March 29, 2006

London exhibit showcases long history of satire

By Leah Eichler

LONDON (Reuters) - Caricatures are meant to provoke -- and
sometimes they can turn deadly, as the furor surrounding the
Prophet Mohammed cartoons has shown.

But London satirists today tend to attack prejudice itself,
says Mark Bills, curator of "Satirical London," a new exhibit
at the Museum of London.

The exhibit, which opens on April 1 and runs until
September 3, examines the long history of satire in the city,
with over 350 images from the last three centuries.

One example is an caricature of a memorial to Jean Charles
de Menezes -- the Brazilian electrician shot dead last year at
a London underground station by police officers who suspected
him of being a suicide bomber.

The image features rifles arranged like a bouquet of
flowers and a sign that reads: "You looked a bit Middle
Eastern, son."

Highlights of the exhibit include the first cartoon ever
published in Punch magazine in 1843 and an authentic store
front of Mrs. Humphrey's, a noted 18th century print shop.


The targets of satire have been consistent throughout the
years -- politics, the monarchy, the Church and the art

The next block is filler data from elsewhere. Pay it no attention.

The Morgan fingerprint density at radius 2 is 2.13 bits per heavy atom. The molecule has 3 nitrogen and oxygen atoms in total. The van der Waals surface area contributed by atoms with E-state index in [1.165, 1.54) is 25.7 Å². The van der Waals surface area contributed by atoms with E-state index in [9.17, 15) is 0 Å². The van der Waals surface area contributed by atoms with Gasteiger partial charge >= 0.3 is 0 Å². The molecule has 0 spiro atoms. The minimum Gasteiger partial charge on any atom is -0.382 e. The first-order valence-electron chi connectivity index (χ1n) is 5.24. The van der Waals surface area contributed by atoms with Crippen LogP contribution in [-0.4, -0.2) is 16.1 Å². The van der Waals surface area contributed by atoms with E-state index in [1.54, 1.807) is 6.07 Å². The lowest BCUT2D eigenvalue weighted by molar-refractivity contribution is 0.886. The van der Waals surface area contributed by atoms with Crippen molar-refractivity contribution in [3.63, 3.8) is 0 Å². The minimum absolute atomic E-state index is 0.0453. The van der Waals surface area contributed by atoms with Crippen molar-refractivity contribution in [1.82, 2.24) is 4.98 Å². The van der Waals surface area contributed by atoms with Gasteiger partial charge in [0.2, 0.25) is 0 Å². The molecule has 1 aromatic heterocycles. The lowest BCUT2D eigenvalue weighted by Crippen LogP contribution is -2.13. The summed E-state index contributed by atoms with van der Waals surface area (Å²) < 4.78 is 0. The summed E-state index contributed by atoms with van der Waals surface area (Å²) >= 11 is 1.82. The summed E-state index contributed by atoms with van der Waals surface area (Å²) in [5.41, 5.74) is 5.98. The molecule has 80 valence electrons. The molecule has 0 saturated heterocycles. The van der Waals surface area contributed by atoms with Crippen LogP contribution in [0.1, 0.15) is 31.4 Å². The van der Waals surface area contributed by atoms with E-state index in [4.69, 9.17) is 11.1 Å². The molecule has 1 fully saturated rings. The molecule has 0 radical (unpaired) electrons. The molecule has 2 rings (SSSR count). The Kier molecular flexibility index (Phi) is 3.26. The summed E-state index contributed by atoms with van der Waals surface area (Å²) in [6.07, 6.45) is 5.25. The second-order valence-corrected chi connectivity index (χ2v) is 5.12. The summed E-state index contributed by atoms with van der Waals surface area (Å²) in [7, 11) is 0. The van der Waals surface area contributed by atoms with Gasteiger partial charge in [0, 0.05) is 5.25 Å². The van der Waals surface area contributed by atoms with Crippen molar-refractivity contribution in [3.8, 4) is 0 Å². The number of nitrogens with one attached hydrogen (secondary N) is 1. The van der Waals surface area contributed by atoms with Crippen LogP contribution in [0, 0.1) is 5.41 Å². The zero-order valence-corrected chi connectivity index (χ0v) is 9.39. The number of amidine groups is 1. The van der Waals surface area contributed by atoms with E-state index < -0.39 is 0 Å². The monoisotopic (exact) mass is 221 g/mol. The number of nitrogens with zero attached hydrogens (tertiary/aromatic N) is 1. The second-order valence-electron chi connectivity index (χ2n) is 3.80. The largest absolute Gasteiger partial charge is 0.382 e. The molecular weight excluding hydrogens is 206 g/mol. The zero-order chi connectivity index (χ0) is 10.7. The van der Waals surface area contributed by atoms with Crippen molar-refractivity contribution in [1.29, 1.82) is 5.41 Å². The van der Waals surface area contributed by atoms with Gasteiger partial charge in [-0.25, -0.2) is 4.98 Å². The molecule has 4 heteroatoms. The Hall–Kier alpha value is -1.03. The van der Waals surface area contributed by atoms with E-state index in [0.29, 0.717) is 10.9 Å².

establishment -- although attitudes toward them have varied
over time.

Politicians have always been in the firing line.

Puppet heads, including ones of former Prime Minister
Margaret Thatcher and the Queen Mother from the television show
"Spitting Image," will be the most recognizable images in the

The show, which ended in 1996 after a 12-year run, featured
unflattering puppet heads of popular politicians and
international figures.

"It's part of the territory when you're a politician," said
Bills. "It's a sign of vanity and ego if you can't take the

He said that although the artistic merit of the satirists
was quite high, many felt excluded by the art world and were
metaphorically banging at the window of the Royal Academy.

"There was a great divide between those considered artists
and satirists. High art in this period (18th and 19th century)
was about lofty ideals whereas satire was very much about
reality and every day imperfections," said Bills.

Because of this great divide, many caricaturists aspired to
be more traditional artists in order to gain the recognition
they thought they deserved -- but most did not succeed.

Although there are only a couple of historic religious
caricatures in the exhibit, Bills points out that the vitriol
of London satirists often focused on other city stereotypes,
such as bankers, alcoholics and prostitutes.

"If you have a look at national stereotypes, a big thing in
satire, those could be very prejudiced viewpoints," he said.

The Danish cartoon riots showed how powerful satire can be.

"There are always taboos," he said. "Sometimes the only way
you can tell the line is by treading around it."